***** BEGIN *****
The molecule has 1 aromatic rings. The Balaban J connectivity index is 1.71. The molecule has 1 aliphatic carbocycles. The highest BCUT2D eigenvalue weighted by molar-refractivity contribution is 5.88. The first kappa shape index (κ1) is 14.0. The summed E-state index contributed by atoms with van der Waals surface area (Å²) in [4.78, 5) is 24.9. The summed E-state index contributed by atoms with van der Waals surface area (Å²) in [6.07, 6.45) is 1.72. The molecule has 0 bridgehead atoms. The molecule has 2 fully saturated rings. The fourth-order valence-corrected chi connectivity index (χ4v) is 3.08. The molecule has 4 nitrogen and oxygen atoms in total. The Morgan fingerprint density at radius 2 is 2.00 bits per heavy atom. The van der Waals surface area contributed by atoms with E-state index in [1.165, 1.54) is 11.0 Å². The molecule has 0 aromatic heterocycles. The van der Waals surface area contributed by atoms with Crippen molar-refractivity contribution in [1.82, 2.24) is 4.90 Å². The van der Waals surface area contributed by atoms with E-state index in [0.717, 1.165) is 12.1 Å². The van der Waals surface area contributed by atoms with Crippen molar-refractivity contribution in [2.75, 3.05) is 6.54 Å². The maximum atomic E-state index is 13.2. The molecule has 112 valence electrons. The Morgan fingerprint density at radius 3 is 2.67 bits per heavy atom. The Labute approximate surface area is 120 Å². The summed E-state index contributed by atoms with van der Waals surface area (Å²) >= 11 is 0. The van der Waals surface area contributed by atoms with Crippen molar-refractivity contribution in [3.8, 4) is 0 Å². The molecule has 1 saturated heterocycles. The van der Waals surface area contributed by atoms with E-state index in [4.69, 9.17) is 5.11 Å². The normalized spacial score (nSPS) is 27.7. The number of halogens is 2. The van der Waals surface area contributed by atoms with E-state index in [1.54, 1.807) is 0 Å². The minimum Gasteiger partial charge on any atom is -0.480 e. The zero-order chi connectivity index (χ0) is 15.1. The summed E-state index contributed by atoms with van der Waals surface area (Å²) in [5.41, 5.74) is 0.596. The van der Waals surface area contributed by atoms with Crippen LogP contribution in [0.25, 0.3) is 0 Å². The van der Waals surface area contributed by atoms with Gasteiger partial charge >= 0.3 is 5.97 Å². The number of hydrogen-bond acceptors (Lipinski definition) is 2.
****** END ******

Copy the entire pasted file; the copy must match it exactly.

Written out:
The molecule has 1 aromatic rings. The Balaban J connectivity index is 1.71. The molecule has 1 aliphatic carbocycles. The highest BCUT2D eigenvalue weighted by molar-refractivity contribution is 5.88. The first kappa shape index (κ1) is 14.0. The summed E-state index contributed by atoms with van der Waals surface area (Å²) in [4.78, 5) is 24.9. The summed E-state index contributed by atoms with van der Waals surface area (Å²) in [6.07, 6.45) is 1.72. The molecule has 0 bridgehead atoms. The molecule has 2 fully saturated rings. The fourth-order valence-corrected chi connectivity index (χ4v) is 3.08. The molecule has 4 nitrogen and oxygen atoms in total. The Morgan fingerprint density at radius 2 is 2.00 bits per heavy atom. The van der Waals surface area contributed by atoms with E-state index in [1.165, 1.54) is 11.0 Å². The molecule has 0 aromatic heterocycles. The van der Waals surface area contributed by atoms with Crippen molar-refractivity contribution in [1.82, 2.24) is 4.90 Å². The van der Waals surface area contributed by atoms with E-state index in [0.717, 1.165) is 12.1 Å². The van der Waals surface area contributed by atoms with Crippen molar-refractivity contribution in [2.75, 3.05) is 6.54 Å². The maximum atomic E-state index is 13.2. The molecule has 112 valence electrons. The Morgan fingerprint density at radius 3 is 2.67 bits per heavy atom. The Labute approximate surface area is 120 Å². The summed E-state index contributed by atoms with van der Waals surface area (Å²) >= 11 is 0. The van der Waals surface area contributed by atoms with Crippen molar-refractivity contribution in [3.8, 4) is 0 Å². The molecule has 1 saturated heterocycles. The van der Waals surface area contributed by atoms with E-state index in [4.69, 9.17) is 5.11 Å². The normalized spacial score (nSPS) is 27.7. The number of halogens is 2. The van der Waals surface area contributed by atoms with E-state index in [1.54, 1.807) is 0 Å². The minimum Gasteiger partial charge on any atom is -0.480 e. The zero-order chi connectivity index (χ0) is 15.1. The summed E-state index contributed by atoms with van der Waals surface area (Å²) in [5.41, 5.74) is 0.596. The van der Waals surface area contributed by atoms with Crippen LogP contribution in [0.25, 0.3) is 0 Å². The van der Waals surface area contributed by atoms with Gasteiger partial charge >= 0.3 is 5.97 Å². The number of hydrogen-bond acceptors (Lipinski definition) is 2.